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'Allie Boy' Persico gets 25 years

By MARILYN BERKERY

NEW YORK -- Reputed Mafia underboss Alphonse 'Allie Boy' Persico Friday was sentenced to 25 years in prison and a $30,000 fine for extortion, seven years after he fled to escape the conviction.

'This sentence I'm getting now is a death sentence for me,' the paunchy Persico told U.S. District Judge Thomas Platt. 'I'm innocent.'

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The judge replied it was not his verdict, but a jury's, and Persico, his hair dyed black but showing signs of gray, was led out of the courtoom.

In a plea for leniency, defense attroney Frank Lopez told the judge that the 58-year-old Persico was not in good health.

Persico was tracked down last month in West Hartford, Conn.

'As the marshals who arrested him told me, it really wasn't an arrest, it was a rescue. Persico was in such bad health,' Lopez said.

Persico is reportedly suffering from heart disease and emphysema. Lopez said he may appeal the sentence.

Prosecuter Edward McDonald, the chief of Brooklyn's Organized Crime Strike Force, told the judge that Persico was 'the leading crime figure in the country' when he became underboss of the Colombo crime family.

He is the older brother of jailed Columbo crime boss Carmine 'Junior' Persico.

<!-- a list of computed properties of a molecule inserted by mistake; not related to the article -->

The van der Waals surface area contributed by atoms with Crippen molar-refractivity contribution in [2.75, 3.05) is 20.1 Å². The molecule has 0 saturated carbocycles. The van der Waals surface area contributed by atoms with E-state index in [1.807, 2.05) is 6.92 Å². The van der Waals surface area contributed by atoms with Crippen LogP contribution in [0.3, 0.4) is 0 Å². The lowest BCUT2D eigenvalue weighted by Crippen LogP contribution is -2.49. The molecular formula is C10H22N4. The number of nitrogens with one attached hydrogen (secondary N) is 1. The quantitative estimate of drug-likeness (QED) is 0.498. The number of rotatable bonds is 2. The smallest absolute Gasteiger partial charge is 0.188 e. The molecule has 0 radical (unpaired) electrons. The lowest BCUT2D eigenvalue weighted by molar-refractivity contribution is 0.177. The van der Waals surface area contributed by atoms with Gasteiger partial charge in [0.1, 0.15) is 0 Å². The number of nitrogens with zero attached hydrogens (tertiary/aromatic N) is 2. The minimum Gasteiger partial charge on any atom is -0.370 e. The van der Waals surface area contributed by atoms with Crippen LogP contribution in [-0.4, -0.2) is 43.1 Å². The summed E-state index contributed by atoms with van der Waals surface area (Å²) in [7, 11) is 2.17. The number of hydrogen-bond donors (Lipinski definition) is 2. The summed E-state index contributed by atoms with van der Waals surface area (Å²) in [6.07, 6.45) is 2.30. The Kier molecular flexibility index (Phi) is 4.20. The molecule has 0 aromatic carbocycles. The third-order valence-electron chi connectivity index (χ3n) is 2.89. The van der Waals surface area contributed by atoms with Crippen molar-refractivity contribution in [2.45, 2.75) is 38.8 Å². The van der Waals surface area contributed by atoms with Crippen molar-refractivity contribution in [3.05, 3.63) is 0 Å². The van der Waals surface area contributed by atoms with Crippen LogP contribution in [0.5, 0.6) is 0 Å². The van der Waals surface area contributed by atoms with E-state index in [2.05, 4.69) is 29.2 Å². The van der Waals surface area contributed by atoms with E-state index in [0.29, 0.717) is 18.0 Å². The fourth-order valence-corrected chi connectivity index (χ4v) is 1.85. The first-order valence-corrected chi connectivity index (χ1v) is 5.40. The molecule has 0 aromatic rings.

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Persico was nabbed by U.S. marshals while cooking spaghetti sauce in a luxury condominium in West Hartford.

His seven years on the lam, which began on June 23, 1980, the day he was to be sentenced for extortion, was reportedly financed and aided by false identification papers provided by mob associates who ran a so-called underground railroad.

Persico insists he fended for himself, using $60,000 he had when he went into hiding, as well as the aliases 'Al Longo' and 'Anthony Perri' and the assumed identities of a retired accountant or a rug dealer.

But a probation department memo confirmed by McDonald said Persico was harbored by the Patriarca crime family on Rhode Island who supplied the fugitive with funds and phony identification papers.

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